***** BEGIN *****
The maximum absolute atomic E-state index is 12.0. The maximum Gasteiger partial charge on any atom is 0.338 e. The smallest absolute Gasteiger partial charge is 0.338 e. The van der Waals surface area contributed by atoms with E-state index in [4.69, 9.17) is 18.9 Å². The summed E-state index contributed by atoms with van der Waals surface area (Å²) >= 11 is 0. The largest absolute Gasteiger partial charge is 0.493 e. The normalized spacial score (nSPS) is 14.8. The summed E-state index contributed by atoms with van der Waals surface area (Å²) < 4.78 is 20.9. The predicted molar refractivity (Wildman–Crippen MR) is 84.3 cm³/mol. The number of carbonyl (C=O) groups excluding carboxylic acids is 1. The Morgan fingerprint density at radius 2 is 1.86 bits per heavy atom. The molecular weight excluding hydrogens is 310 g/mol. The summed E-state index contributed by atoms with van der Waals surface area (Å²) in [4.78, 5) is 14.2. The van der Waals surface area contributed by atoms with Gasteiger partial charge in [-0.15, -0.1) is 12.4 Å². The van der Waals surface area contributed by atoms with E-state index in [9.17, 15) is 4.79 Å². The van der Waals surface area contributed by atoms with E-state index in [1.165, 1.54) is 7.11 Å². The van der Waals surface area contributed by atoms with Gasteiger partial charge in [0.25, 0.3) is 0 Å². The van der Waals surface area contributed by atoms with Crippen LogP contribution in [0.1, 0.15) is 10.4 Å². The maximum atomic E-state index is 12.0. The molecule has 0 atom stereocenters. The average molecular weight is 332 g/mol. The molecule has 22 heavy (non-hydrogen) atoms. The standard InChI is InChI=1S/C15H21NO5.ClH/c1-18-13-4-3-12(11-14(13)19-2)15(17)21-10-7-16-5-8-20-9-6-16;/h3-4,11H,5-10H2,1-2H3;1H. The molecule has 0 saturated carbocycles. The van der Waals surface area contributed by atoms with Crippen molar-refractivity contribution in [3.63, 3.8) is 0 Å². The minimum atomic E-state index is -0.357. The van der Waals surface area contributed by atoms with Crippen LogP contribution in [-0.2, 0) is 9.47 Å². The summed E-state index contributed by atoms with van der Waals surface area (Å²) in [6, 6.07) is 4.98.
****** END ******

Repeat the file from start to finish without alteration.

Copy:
The maximum absolute atomic E-state index is 12.0. The maximum Gasteiger partial charge on any atom is 0.338 e. The smallest absolute Gasteiger partial charge is 0.338 e. The van der Waals surface area contributed by atoms with E-state index in [4.69, 9.17) is 18.9 Å². The summed E-state index contributed by atoms with van der Waals surface area (Å²) >= 11 is 0. The largest absolute Gasteiger partial charge is 0.493 e. The normalized spacial score (nSPS) is 14.8. The summed E-state index contributed by atoms with van der Waals surface area (Å²) < 4.78 is 20.9. The predicted molar refractivity (Wildman–Crippen MR) is 84.3 cm³/mol. The number of carbonyl (C=O) groups excluding carboxylic acids is 1. The Morgan fingerprint density at radius 2 is 1.86 bits per heavy atom. The molecular weight excluding hydrogens is 310 g/mol. The summed E-state index contributed by atoms with van der Waals surface area (Å²) in [4.78, 5) is 14.2. The van der Waals surface area contributed by atoms with Gasteiger partial charge in [-0.15, -0.1) is 12.4 Å². The van der Waals surface area contributed by atoms with E-state index in [9.17, 15) is 4.79 Å². The van der Waals surface area contributed by atoms with E-state index in [1.165, 1.54) is 7.11 Å². The van der Waals surface area contributed by atoms with Gasteiger partial charge in [0.25, 0.3) is 0 Å². The van der Waals surface area contributed by atoms with Crippen LogP contribution in [0.1, 0.15) is 10.4 Å². The maximum atomic E-state index is 12.0. The molecule has 0 atom stereocenters. The average molecular weight is 332 g/mol. The molecule has 22 heavy (non-hydrogen) atoms. The standard InChI is InChI=1S/C15H21NO5.ClH/c1-18-13-4-3-12(11-14(13)19-2)15(17)21-10-7-16-5-8-20-9-6-16;/h3-4,11H,5-10H2,1-2H3;1H. The molecule has 0 saturated carbocycles. The van der Waals surface area contributed by atoms with Crippen molar-refractivity contribution in [3.63, 3.8) is 0 Å². The minimum atomic E-state index is -0.357. The van der Waals surface area contributed by atoms with Crippen LogP contribution in [-0.2, 0) is 9.47 Å². The summed E-state index contributed by atoms with van der Waals surface area (Å²) in [6, 6.07) is 4.98.